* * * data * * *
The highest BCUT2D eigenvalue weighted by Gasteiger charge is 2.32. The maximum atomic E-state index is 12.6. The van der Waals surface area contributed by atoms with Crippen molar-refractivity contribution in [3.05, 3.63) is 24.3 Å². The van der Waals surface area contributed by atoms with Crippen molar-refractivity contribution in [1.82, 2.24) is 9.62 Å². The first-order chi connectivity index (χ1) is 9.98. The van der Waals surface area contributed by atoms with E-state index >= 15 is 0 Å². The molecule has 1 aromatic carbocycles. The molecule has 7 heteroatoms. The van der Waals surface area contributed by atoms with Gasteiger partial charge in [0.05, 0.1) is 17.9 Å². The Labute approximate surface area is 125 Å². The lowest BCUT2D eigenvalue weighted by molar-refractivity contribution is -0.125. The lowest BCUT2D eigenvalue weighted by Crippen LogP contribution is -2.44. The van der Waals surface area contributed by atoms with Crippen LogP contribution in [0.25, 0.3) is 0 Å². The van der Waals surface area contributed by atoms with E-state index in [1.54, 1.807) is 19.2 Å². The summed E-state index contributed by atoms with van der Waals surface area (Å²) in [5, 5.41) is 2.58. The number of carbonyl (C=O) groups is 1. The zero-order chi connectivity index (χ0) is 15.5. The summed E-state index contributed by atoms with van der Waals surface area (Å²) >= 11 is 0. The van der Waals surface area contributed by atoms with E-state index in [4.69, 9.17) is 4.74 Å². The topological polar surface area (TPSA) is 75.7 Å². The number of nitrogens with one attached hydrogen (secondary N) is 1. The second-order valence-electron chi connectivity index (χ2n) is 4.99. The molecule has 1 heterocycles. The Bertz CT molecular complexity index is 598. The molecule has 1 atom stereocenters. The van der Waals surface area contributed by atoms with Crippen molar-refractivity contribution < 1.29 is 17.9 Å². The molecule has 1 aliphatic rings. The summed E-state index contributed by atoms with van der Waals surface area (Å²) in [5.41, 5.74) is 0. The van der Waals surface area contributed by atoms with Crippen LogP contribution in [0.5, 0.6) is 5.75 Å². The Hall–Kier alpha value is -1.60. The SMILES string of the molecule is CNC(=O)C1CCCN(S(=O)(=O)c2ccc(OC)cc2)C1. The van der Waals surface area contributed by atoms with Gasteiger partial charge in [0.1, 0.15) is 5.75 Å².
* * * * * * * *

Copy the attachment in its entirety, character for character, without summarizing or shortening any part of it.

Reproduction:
The highest BCUT2D eigenvalue weighted by Gasteiger charge is 2.32. The maximum atomic E-state index is 12.6. The van der Waals surface area contributed by atoms with Crippen molar-refractivity contribution in [3.05, 3.63) is 24.3 Å². The van der Waals surface area contributed by atoms with Crippen molar-refractivity contribution in [1.82, 2.24) is 9.62 Å². The first-order chi connectivity index (χ1) is 9.98. The van der Waals surface area contributed by atoms with E-state index >= 15 is 0 Å². The molecule has 1 aromatic carbocycles. The molecule has 7 heteroatoms. The van der Waals surface area contributed by atoms with Gasteiger partial charge in [0.05, 0.1) is 17.9 Å². The Labute approximate surface area is 125 Å². The lowest BCUT2D eigenvalue weighted by molar-refractivity contribution is -0.125. The lowest BCUT2D eigenvalue weighted by Crippen LogP contribution is -2.44. The van der Waals surface area contributed by atoms with Crippen LogP contribution in [0.25, 0.3) is 0 Å². The van der Waals surface area contributed by atoms with E-state index in [1.54, 1.807) is 19.2 Å². The summed E-state index contributed by atoms with van der Waals surface area (Å²) in [5, 5.41) is 2.58. The number of carbonyl (C=O) groups is 1. The zero-order chi connectivity index (χ0) is 15.5. The summed E-state index contributed by atoms with van der Waals surface area (Å²) >= 11 is 0. The van der Waals surface area contributed by atoms with E-state index in [4.69, 9.17) is 4.74 Å². The topological polar surface area (TPSA) is 75.7 Å². The number of nitrogens with one attached hydrogen (secondary N) is 1. The second-order valence-electron chi connectivity index (χ2n) is 4.99. The molecule has 1 heterocycles. The Bertz CT molecular complexity index is 598. The molecule has 1 atom stereocenters. The van der Waals surface area contributed by atoms with Crippen molar-refractivity contribution < 1.29 is 17.9 Å². The molecule has 1 aliphatic rings. The summed E-state index contributed by atoms with van der Waals surface area (Å²) in [5.41, 5.74) is 0. The van der Waals surface area contributed by atoms with Crippen LogP contribution in [0.5, 0.6) is 5.75 Å². The Hall–Kier alpha value is -1.60. The SMILES string of the molecule is CNC(=O)C1CCCN(S(=O)(=O)c2ccc(OC)cc2)C1. The van der Waals surface area contributed by atoms with Gasteiger partial charge in [0.1, 0.15) is 5.75 Å².